Today there were mini mountains with steep trails and urban highways with nothing of note. I told Blanca that my snake count was only four but I had a feeling it might reach five before the end as everyone else seemed to have far more impressive tales to tell. But we were untroubled by wildlife despite many warning signs about wild boar attacks in the area.
The climb to the Chinese takeaway Temple 84 was steep but safe. It was founded by a Chinese priest of the Ritsu Buddhist sect but converted to Shingon “in the old days”. Among other things it celebrates the badger, a god of peaceful families, marriages and the restaurant business. The descent was steep and slightly slippery after yesterday’s rain.
Temple 85 was halfway up the next mountain and was remote and peaceful. We stopped in a nice cafe at the foot of the mountain for a cup of tea and were not charged. Temple 86 was being renovated and its charm was limited. Our next stop was a small village shop where we bought a banana. Two Japanese ladies engaged us in conversation and bought us each a large juicy apple as a present. I produced one of my name slips with a Buddhist prayer, as is the custom when someone gives you settai. It’s usually welcomed but these ladies refused it saying they were Christians. Jehovah’s Witnesses.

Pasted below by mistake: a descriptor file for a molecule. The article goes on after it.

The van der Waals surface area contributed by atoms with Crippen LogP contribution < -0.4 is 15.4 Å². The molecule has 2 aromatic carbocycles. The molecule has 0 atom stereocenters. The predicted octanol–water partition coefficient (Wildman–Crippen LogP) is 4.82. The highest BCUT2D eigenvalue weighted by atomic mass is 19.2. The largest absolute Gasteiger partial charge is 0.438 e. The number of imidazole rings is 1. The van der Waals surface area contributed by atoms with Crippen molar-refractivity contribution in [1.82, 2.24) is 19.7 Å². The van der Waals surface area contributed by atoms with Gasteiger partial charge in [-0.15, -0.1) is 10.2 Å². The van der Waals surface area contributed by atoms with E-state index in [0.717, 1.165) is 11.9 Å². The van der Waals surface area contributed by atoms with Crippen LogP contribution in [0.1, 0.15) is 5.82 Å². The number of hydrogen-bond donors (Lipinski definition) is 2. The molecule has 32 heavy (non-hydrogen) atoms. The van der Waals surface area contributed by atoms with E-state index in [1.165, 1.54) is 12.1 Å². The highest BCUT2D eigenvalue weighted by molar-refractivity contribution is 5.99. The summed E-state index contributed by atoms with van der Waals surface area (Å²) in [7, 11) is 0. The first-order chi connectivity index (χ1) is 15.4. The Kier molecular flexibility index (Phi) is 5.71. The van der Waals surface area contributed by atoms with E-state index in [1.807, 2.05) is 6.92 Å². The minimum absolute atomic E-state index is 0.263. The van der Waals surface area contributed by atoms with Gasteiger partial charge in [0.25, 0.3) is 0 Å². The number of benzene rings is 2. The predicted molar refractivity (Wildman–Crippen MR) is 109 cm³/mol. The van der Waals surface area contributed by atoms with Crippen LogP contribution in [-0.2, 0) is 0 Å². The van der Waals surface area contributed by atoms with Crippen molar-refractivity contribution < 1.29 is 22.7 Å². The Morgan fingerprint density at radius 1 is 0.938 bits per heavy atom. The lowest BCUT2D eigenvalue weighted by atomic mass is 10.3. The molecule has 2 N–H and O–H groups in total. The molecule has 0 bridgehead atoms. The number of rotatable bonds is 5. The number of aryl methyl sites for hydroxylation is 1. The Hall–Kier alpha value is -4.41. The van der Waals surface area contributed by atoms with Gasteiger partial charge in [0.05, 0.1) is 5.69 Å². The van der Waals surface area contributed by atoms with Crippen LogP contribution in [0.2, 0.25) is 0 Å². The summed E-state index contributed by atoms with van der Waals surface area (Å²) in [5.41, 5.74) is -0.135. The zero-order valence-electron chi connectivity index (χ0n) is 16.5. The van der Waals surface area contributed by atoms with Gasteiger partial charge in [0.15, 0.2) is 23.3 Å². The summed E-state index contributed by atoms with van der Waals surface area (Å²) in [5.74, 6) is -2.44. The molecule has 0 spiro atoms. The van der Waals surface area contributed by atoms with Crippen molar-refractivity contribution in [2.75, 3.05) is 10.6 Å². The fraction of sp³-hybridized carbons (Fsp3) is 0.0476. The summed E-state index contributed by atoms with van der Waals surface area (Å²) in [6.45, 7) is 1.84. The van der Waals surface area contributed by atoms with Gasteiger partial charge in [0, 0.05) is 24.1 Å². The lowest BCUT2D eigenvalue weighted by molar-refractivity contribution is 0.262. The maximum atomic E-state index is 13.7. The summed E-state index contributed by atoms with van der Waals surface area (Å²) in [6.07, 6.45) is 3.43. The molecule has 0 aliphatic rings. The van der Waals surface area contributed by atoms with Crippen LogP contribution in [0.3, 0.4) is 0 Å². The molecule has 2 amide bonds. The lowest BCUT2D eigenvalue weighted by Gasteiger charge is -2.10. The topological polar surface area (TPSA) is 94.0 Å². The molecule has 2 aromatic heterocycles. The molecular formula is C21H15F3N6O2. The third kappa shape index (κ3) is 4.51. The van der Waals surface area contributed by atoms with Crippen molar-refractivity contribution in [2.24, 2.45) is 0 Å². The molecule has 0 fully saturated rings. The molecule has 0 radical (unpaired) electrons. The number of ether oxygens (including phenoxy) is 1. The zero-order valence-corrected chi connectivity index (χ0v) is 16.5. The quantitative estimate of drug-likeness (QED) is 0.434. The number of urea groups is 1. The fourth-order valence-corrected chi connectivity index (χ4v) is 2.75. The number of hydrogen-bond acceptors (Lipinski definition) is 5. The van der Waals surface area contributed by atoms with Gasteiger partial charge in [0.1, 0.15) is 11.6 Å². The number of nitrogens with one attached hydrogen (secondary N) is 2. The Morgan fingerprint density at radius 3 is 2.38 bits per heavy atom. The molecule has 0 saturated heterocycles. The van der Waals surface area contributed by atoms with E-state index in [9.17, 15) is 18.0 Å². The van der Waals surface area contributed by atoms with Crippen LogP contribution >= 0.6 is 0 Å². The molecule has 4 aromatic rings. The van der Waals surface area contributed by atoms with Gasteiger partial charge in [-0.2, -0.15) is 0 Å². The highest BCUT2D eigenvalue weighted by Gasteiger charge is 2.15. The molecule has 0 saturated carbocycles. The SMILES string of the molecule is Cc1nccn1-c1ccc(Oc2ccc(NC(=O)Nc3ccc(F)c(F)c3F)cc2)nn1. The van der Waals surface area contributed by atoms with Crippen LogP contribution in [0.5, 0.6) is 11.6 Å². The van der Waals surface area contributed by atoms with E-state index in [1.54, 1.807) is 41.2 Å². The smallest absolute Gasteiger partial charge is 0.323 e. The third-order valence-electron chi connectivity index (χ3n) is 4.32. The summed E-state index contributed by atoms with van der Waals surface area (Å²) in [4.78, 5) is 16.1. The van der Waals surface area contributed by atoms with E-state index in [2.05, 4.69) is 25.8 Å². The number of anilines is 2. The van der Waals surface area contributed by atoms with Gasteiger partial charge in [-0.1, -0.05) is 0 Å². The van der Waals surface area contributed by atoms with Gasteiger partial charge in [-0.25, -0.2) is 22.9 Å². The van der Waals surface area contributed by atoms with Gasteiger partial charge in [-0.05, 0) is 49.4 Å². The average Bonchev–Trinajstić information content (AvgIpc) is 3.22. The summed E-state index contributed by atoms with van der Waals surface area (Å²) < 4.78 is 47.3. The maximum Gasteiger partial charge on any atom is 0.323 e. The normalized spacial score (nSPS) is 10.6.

Temple 87 was back in the urban sprawl and forgettable. But we did stop in an attractive pilgrim rest hut on the way and I wrote a note in the visitor book expressing my gratitude for all the rest huts which I’ve used and photographed along the way.
So now there is a small and select crowd of pilgrims in the ryokan preparing for the climb up and over the next mountain to Temple 88. It is, of course, the final temple of the 88 temple pilgrimage but it is not quite the end of the pilgrimage. For that, we face a further two days of walking back to Temple 1 to receive the final stamp when the pilgrimage will end.
The steep descent from Temple 84